Thursday, April 01, 2010

"Coal Country" examines mountatintop removal and stripmining

Coal Country”, directed by Phylis Geller, was shown in abbreviated form in the DC Environmental Film Festival, is available from Liaison Distribution and Evening Star Films on DVD as an 85 minute documentary feature (2009). The site for the movie and DVD is here.

The film focuses on mountaintop removal, particularly in southern West Virginia, with aerial pictures of what looks like the Kayford Mine. A second mine, even larger, is planned nearby. It is surprisingly difficult for ordinary motorists to see these mines from public roads. Typically, they cover several square miles and involve moving off several hundred feet of overburden and dropping it into valleys.

The coal industry claims that of 1800 mining permits in West Virginia, only 59 involve mountaintop removal.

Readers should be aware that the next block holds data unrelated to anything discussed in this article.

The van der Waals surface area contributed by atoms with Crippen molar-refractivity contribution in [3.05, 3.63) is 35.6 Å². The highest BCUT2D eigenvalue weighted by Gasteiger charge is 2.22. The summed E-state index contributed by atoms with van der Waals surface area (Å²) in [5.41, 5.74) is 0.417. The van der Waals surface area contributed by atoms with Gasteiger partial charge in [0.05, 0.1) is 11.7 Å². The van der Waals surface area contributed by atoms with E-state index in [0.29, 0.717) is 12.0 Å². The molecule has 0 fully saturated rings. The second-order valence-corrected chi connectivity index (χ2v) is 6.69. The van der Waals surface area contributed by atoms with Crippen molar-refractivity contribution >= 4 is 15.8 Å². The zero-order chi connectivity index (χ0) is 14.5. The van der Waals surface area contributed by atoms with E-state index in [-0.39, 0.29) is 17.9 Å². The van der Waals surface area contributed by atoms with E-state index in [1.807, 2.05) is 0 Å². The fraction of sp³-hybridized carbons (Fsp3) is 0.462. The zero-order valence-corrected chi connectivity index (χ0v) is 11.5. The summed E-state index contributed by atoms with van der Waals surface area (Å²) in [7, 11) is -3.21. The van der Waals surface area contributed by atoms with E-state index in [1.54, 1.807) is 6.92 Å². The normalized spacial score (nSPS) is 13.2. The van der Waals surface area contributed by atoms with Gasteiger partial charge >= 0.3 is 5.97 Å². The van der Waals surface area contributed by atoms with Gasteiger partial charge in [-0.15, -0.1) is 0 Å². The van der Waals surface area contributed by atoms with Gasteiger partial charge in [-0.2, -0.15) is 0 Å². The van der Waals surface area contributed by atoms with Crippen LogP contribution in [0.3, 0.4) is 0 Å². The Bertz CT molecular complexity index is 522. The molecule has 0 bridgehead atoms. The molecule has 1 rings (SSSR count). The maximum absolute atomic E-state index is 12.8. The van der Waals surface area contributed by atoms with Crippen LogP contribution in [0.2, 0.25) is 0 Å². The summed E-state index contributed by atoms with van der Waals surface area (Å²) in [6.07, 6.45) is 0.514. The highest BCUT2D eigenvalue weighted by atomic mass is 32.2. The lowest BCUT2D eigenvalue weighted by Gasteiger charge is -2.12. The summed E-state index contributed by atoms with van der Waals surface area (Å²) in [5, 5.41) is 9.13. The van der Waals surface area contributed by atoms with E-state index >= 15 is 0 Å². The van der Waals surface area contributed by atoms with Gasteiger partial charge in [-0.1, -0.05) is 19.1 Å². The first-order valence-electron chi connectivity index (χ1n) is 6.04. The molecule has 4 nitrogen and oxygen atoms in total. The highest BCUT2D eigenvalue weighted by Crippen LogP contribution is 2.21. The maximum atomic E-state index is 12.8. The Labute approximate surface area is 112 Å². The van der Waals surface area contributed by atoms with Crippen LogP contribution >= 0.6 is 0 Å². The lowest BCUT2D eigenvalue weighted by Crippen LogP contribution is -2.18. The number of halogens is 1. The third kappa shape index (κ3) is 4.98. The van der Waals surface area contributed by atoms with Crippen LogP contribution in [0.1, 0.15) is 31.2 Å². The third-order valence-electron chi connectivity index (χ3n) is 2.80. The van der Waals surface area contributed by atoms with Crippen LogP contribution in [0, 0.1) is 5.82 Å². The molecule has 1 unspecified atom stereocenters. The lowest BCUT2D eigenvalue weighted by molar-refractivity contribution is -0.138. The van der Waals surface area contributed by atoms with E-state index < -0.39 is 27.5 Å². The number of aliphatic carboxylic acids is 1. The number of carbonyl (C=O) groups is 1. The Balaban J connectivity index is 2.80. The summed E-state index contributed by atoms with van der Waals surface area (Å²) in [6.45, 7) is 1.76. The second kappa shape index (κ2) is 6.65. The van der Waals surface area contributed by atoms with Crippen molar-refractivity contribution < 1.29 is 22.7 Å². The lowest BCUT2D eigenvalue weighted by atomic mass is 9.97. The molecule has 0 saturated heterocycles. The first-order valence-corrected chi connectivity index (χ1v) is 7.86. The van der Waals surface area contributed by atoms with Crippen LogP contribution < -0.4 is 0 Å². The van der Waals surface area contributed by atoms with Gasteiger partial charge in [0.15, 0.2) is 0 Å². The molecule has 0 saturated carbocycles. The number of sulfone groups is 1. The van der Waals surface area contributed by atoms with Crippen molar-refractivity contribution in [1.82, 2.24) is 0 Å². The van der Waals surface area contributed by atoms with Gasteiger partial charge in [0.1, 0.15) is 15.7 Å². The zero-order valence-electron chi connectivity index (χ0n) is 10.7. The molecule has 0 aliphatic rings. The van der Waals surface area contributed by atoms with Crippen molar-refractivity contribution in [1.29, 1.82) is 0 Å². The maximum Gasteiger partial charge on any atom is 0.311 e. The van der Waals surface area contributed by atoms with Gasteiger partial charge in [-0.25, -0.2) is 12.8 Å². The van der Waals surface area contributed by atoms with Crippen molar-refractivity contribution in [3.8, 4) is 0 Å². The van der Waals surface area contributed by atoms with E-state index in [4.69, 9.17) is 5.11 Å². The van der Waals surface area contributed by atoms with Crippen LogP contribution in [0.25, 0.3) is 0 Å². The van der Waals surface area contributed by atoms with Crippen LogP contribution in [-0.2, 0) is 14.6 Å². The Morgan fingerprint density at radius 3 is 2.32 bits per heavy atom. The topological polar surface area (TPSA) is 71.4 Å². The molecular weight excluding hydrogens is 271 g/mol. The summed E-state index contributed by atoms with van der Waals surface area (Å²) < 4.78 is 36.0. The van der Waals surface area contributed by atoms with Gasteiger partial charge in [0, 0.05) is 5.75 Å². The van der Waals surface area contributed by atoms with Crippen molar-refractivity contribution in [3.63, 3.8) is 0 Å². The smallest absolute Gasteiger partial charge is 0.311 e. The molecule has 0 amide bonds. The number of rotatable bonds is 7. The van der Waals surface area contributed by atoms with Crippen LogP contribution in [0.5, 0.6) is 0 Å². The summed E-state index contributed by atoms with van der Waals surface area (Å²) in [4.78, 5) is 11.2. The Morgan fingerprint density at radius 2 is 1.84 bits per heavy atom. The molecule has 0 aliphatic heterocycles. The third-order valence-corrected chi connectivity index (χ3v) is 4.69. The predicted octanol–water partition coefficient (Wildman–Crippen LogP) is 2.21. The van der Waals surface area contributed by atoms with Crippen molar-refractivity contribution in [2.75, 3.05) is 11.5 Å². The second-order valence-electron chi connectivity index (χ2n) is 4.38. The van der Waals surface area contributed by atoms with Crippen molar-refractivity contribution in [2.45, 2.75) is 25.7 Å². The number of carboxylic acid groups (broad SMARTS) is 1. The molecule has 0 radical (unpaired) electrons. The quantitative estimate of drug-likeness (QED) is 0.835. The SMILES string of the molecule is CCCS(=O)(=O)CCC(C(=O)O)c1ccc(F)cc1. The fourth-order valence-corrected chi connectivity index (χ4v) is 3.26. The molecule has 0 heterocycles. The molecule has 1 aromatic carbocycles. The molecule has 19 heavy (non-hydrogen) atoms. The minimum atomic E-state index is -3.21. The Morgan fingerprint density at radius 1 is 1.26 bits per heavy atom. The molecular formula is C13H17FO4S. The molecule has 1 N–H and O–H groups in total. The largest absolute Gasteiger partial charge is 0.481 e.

The film traces the efforts of an attorney to get the “buffer zone” rules of the Clean Water Act enforced, and his lower court victories getting overturned by the conservative Fourth Circuit in Richmond. The state and politicians, including Senator Harry Byrd, try to defend the practice of mountaintop removal as economically necessary for jobs, generating much resentment. The coal industry holds carnivals, shown in the film, to remain on the good side of the people.

The DC Festival also showed a short film “A Crime Against Creation” from the series “Renewal Project”.

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